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Gopika Vaidya Kapoor |
February 26, 2003 11:46 IST
If you're seeking God, there's a good chance of finding him online these days
In the digital age when you can bank online, pay your bills online and even have affairs online, why not pray online?
Virtual worship is increasingly becoming the norm in households across India and abroad. With religion forming an integral aspect of every Indian's life, savvy Web site operators are catering to the spiritual inclination that resides within the soul of every hindustani.
"The idea behind creating a site was to make people in India as well as abroad more aware about the temple," says Vinayak Jaiswal, business development manager at Divine Technologies, which created siddhivinayak.org, the Web site of the Siddhivinayak Temple in Mumbai.
Adds Sanjeev Bhagwat, CEO of the temple, "We wanted to reach out to all devotees. We also receive donations from all over the world, some through credit cards, which are processed online. Devotees can also book a pooja through the Internet." In June 2000, on the occasion of Aangaraki Chaturthi, ICICI Bank tied up with the Siddhivinayak Temple Trust to enable its Internet banking customers to order and pay for a pooja online.
Services offered by online prayer sites include poojas and aartis, where one can actually maneuver a mouse to put tilak on Ganpati's forehead or scatter flowers at Goddess Lakshmi's feet; to audio links that play stotras and shlokas, as well as Koranic verses and hymns.
Some sites like urday.com, boast a panel of spiritual scholars and gurus on their team, who offer advice on astrology, palmistry, numerology, gemology, vaastu and other spiritual remedies. They also perform Vedic rituals and poojas for clients, all for a fee of course. Sudhir Kumar, technical supervisor at urday.com says they receive 8000 to 10,000 hits per day, most of which are from abroad.
Others like blessingsonthenet.com host the sites of important temples across the country such as the Badrinath temple in the Himalayas, the Chandi Devi temple in Haridwar and the Ashtavinayak temples in Maharashtra, and provide e-offerings like seva requests, online donations as well as bookings for accommodation and travel.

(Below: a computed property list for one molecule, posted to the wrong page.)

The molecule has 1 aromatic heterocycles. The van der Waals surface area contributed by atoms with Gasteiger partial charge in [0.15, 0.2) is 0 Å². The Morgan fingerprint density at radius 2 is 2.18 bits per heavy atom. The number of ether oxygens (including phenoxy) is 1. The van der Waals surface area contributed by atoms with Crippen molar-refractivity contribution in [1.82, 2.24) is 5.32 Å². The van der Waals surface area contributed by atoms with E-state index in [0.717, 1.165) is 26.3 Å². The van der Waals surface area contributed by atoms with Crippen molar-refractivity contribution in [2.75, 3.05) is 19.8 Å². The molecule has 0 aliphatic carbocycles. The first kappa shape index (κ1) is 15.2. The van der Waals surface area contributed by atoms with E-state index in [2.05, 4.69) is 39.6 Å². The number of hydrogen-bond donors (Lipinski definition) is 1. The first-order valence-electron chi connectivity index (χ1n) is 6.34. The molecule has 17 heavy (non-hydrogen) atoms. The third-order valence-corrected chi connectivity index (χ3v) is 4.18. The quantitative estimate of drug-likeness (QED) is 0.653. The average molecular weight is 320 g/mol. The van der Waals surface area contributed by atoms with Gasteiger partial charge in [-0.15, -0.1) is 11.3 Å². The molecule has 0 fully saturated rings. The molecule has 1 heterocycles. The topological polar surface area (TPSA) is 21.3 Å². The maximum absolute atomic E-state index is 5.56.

Apart from the convenience of doing poojas without the mess of tilak and rice, these sites also offer a chance for Indians overseas to acquaint themselves with the culture, religion, customs and traditions of the country. Sejal Patel, a college student from Chicago, knew very little about India and its religions. Now, she checks urday.com twice a day to keep herself updated.
Grappling with a culture unlike the traditional set-up at home, many Indians, especially first-generation settlers, find solace in the spiritual advice offered on these sites. Rajendra Singh of California, unable to find a suitable match for his daughter was a worried man. He sent his horoscope to urday.com and is today a relieved father as his daughter is happily married.
Surprisingly, it is not only Indians overseas who worship online. Online poojas are catching on in India as well. Sumathi, who lives in India and works for the Bank of Madura, says that most of the employees start work only after doing Ganpati pooja downloaded from e-prathana.com.
Jaiswal says the Siddhivinayak site is an ideal solution for people who cannot wait in serpentine queues that surround the temple. "In the evening, the rush at Siddhivinayak is so much, especially on Tuesdays, when the aarti takes place. Very few people can enter the temple, and even less make it through to the inner sanctum. The idea of putting the aarti online is so that people can see it in the comfort of their homes."
For devotees like Pritsikha Anil of the United Kingdom, Webcasting of the aarti for is the next best thing to being there in person.
Virtual worship sites also offer a wealth of knowledge about different religions. Buddhanet offers a world of information on Buddhism, including the story of the Buddha, online courses, a crossword and comic book, as well as audio facilities to aid chanting and meditation. The Sikh Network aims to connect Sikhs worldwide and offers its share of high-tech religion through banis (prayers) on a personal device assistant in original Gurmukhi script.
The Bible Gateway and crosswalk.com are one-stop information centres on the Bible offering several versions of the holy book. The Audio Bible enables users to listen to the holy book.
On Al Sunnah, technology goes a step further as users can download prayer times on their pager or cell phones. The site also features software that serves as a prayer call reminder. Muttaqun.com users can chant along with an audio recording of Islamic prayers at fixed times throughout the day.
With technology entering the sanctum of religion some skeptics are uneasy, while other like Quentin Schultze, author of Internet for Christians, believe that cyber worship will bind people of different religious faiths together.
According to him, the Net allows people to explore different religious faiths and correspond with members of various religious groups. Due to the widespread availability of information and its anonymous nature, cyberspace will gradually become a personal medium for those seeking spiritual and religious solace.